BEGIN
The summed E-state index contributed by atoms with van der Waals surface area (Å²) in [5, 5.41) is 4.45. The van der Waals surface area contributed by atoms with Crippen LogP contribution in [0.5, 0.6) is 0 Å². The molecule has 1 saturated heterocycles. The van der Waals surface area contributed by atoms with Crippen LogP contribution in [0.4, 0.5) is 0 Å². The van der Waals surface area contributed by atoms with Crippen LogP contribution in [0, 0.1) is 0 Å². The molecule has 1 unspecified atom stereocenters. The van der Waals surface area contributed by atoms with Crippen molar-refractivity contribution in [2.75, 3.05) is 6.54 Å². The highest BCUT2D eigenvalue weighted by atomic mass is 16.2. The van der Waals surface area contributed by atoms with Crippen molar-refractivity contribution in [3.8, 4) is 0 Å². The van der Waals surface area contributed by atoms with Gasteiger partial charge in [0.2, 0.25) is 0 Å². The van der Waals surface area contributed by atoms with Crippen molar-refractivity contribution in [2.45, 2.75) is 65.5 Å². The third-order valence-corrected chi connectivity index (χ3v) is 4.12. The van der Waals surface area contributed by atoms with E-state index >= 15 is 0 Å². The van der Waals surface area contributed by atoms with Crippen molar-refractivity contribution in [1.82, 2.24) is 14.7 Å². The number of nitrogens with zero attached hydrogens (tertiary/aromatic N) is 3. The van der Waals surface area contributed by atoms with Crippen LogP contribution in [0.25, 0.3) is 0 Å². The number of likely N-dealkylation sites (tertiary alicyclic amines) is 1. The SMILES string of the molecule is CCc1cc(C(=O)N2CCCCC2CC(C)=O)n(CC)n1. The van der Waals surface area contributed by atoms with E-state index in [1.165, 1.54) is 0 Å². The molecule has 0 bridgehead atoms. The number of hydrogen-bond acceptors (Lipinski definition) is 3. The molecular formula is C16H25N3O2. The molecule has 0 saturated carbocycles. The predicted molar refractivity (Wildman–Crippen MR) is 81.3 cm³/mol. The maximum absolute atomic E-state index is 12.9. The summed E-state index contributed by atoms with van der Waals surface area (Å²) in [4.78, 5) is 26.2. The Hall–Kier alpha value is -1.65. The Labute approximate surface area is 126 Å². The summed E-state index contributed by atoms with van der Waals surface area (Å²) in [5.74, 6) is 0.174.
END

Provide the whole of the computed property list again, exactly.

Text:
The summed E-state index contributed by atoms with van der Waals surface area (Å²) in [5, 5.41) is 4.45. The van der Waals surface area contributed by atoms with Crippen LogP contribution in [0.5, 0.6) is 0 Å². The molecule has 1 saturated heterocycles. The van der Waals surface area contributed by atoms with Crippen LogP contribution in [0.4, 0.5) is 0 Å². The van der Waals surface area contributed by atoms with Crippen LogP contribution in [0, 0.1) is 0 Å². The molecule has 1 unspecified atom stereocenters. The van der Waals surface area contributed by atoms with Crippen molar-refractivity contribution in [2.75, 3.05) is 6.54 Å². The highest BCUT2D eigenvalue weighted by atomic mass is 16.2. The van der Waals surface area contributed by atoms with Crippen molar-refractivity contribution in [3.8, 4) is 0 Å². The van der Waals surface area contributed by atoms with Gasteiger partial charge in [0.2, 0.25) is 0 Å². The van der Waals surface area contributed by atoms with Crippen molar-refractivity contribution in [2.45, 2.75) is 65.5 Å². The third-order valence-corrected chi connectivity index (χ3v) is 4.12. The van der Waals surface area contributed by atoms with E-state index >= 15 is 0 Å². The van der Waals surface area contributed by atoms with Crippen molar-refractivity contribution in [1.82, 2.24) is 14.7 Å². The number of nitrogens with zero attached hydrogens (tertiary/aromatic N) is 3. The van der Waals surface area contributed by atoms with Crippen LogP contribution in [0.25, 0.3) is 0 Å². The number of likely N-dealkylation sites (tertiary alicyclic amines) is 1. The SMILES string of the molecule is CCc1cc(C(=O)N2CCCCC2CC(C)=O)n(CC)n1. The van der Waals surface area contributed by atoms with E-state index in [1.165, 1.54) is 0 Å². The molecule has 0 bridgehead atoms. The number of hydrogen-bond acceptors (Lipinski definition) is 3. The molecular formula is C16H25N3O2. The molecule has 0 saturated carbocycles. The predicted molar refractivity (Wildman–Crippen MR) is 81.3 cm³/mol. The maximum absolute atomic E-state index is 12.9. The summed E-state index contributed by atoms with van der Waals surface area (Å²) in [4.78, 5) is 26.2. The Hall–Kier alpha value is -1.65. The Labute approximate surface area is 126 Å². The summed E-state index contributed by atoms with van der Waals surface area (Å²) in [5.74, 6) is 0.174.